Why the Delay?


While our kids are in their first couple of years, we anxiously await hearing them speak their first words. Many times, there is much interpretation involved, as mere sounds are called words for that landmark moment. As kids progress past that mark, however, we are much less likely to be as forgiving, and begin correcting pronunciation of every new sound that comes out of their mouths. When they get to be two years old, we begin to worry when the speech doesn’t sound like what we expect, or like other kids around them. This is oftentimes when kids show up in my office upon referral from their pediatrician: to check their ears.

Kids can have many issues with speech and there are many causes of those issues. They can range from anatomic problems like a tongue or lip attachment (tie), to hearing issues, to a simple delay in speech production.

When kids show up in my office to sort these problems out, we start with a simple exam. If the tongue is mobile enough and has enough length to touch the roof of the mouth, or sticks out far enough to lick an ice cream cone easily, then it’s long enough to create normal speech sounds. If not, however, it’s a simple thing to release the attachment and give it some more length. For kids under a year of age, we can do this in the office with a little numbing and they will be able to nurse or take a bottle within minutes. I also see many kids who have an upper lip attachment, which will not cause speech issues, but can cause issues with the front teeth not coming together completely. This attachment can also be released, but since it’s noticed later when teeth are coming in, we often will do the procedure in the O.R.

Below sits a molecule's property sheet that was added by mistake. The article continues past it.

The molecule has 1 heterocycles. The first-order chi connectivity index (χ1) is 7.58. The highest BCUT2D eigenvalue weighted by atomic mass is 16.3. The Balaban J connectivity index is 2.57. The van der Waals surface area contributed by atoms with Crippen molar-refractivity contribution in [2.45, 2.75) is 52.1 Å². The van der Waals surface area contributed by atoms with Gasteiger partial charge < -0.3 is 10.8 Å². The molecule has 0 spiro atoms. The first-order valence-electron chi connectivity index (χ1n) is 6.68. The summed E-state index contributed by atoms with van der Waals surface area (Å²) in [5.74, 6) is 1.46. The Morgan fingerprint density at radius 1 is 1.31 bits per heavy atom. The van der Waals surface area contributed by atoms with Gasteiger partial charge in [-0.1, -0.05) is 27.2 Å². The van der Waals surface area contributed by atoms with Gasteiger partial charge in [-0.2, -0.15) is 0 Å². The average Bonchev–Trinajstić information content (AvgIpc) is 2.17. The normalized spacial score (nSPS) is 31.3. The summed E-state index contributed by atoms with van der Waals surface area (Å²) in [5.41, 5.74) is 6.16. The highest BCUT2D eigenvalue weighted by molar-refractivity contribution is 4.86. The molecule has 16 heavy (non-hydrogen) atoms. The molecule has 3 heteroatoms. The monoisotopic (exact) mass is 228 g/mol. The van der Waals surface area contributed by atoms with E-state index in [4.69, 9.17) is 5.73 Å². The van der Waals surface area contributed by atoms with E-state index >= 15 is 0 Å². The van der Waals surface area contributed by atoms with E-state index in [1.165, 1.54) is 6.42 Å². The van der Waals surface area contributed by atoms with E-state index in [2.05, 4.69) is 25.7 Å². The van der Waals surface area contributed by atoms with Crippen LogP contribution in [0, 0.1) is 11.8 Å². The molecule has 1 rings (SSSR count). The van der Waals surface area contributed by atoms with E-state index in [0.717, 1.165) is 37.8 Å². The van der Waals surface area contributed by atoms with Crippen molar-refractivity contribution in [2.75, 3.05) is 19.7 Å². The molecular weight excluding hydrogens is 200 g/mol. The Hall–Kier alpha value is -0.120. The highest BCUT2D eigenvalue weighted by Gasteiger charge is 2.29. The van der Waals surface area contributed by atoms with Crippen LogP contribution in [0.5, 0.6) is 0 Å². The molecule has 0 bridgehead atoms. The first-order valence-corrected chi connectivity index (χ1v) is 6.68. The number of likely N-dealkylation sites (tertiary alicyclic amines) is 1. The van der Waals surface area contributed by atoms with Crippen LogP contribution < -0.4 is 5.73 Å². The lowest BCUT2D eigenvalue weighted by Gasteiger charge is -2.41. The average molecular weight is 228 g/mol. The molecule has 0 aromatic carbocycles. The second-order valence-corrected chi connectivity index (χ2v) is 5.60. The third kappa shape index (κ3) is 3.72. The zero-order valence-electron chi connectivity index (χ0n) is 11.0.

Once the mouth is deemed to be fine, we check out the ears. If there is fluid behind the ear drum, sometimes accompanied by a history of recurrent ear infections, then this can definitely cause speech issues. These kids can hear, but everything sounds garbled. If they are looking at you and know what you’re talking about, they will follow the conversation, but when you are behind them or they aren’t focused on you, they will miss a lot of what you say. I realized my own son had an issue at an early age, when I noticed that he always wanted to be in front of the TV when he sat on the couch with us, because he couldn’t hear well. If there is fluid and it’s there for more than a few months, we would drain it by placing tubes in the ears.

If the tongue and ears are normal, the next step is a hearing test. At a young age, kids won’t raise their hands when they hear the beep; but there are ways to assess their hearing that don’t require much/any participation. If the hearing is significantly abnormal, then more testing follows with hearing aids being a possible course of action.

If all of the above check out fine, then the child is probably just “slow to talk,” and when the age is appropriate, we would recommend speech therapy to help them along.
Be careful what you wish for, though – once kids start yacking it up, they won’t stop …
for years!



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